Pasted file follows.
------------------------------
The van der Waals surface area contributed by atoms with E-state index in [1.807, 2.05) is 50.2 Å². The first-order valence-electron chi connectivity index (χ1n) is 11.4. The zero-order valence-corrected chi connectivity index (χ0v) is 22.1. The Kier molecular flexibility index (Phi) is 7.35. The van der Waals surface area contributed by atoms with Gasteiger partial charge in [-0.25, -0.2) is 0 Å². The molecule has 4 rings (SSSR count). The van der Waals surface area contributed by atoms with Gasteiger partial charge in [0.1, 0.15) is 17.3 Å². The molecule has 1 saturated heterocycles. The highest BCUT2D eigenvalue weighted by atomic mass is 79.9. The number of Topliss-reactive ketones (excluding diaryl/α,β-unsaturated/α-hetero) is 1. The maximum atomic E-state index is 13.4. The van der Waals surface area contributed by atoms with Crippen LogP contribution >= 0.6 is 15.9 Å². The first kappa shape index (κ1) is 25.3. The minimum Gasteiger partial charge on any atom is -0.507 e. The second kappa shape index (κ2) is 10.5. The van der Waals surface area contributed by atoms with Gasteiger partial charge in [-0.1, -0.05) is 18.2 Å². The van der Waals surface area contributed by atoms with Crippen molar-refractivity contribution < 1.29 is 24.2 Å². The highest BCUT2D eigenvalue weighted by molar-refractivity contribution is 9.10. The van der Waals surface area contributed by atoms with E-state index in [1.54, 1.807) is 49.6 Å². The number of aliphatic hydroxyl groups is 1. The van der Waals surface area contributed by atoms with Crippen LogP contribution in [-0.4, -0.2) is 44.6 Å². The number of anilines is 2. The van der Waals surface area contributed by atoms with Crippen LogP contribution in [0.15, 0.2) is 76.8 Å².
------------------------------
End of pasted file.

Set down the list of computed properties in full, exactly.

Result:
The van der Waals surface area contributed by atoms with E-state index in [1.807, 2.05) is 50.2 Å². The first-order valence-electron chi connectivity index (χ1n) is 11.4. The zero-order valence-corrected chi connectivity index (χ0v) is 22.1. The Kier molecular flexibility index (Phi) is 7.35. The van der Waals surface area contributed by atoms with Gasteiger partial charge in [-0.25, -0.2) is 0 Å². The molecule has 4 rings (SSSR count). The van der Waals surface area contributed by atoms with Gasteiger partial charge in [0.1, 0.15) is 17.3 Å². The molecule has 1 saturated heterocycles. The highest BCUT2D eigenvalue weighted by atomic mass is 79.9. The number of Topliss-reactive ketones (excluding diaryl/α,β-unsaturated/α-hetero) is 1. The maximum atomic E-state index is 13.4. The van der Waals surface area contributed by atoms with Crippen LogP contribution >= 0.6 is 15.9 Å². The first kappa shape index (κ1) is 25.3. The minimum Gasteiger partial charge on any atom is -0.507 e. The second kappa shape index (κ2) is 10.5. The van der Waals surface area contributed by atoms with Gasteiger partial charge in [-0.1, -0.05) is 18.2 Å². The van der Waals surface area contributed by atoms with Crippen molar-refractivity contribution < 1.29 is 24.2 Å². The highest BCUT2D eigenvalue weighted by molar-refractivity contribution is 9.10. The van der Waals surface area contributed by atoms with E-state index in [1.54, 1.807) is 49.6 Å². The number of aliphatic hydroxyl groups is 1. The van der Waals surface area contributed by atoms with Crippen LogP contribution in [-0.4, -0.2) is 44.6 Å². The number of anilines is 2. The van der Waals surface area contributed by atoms with Crippen LogP contribution in [0.15, 0.2) is 76.8 Å².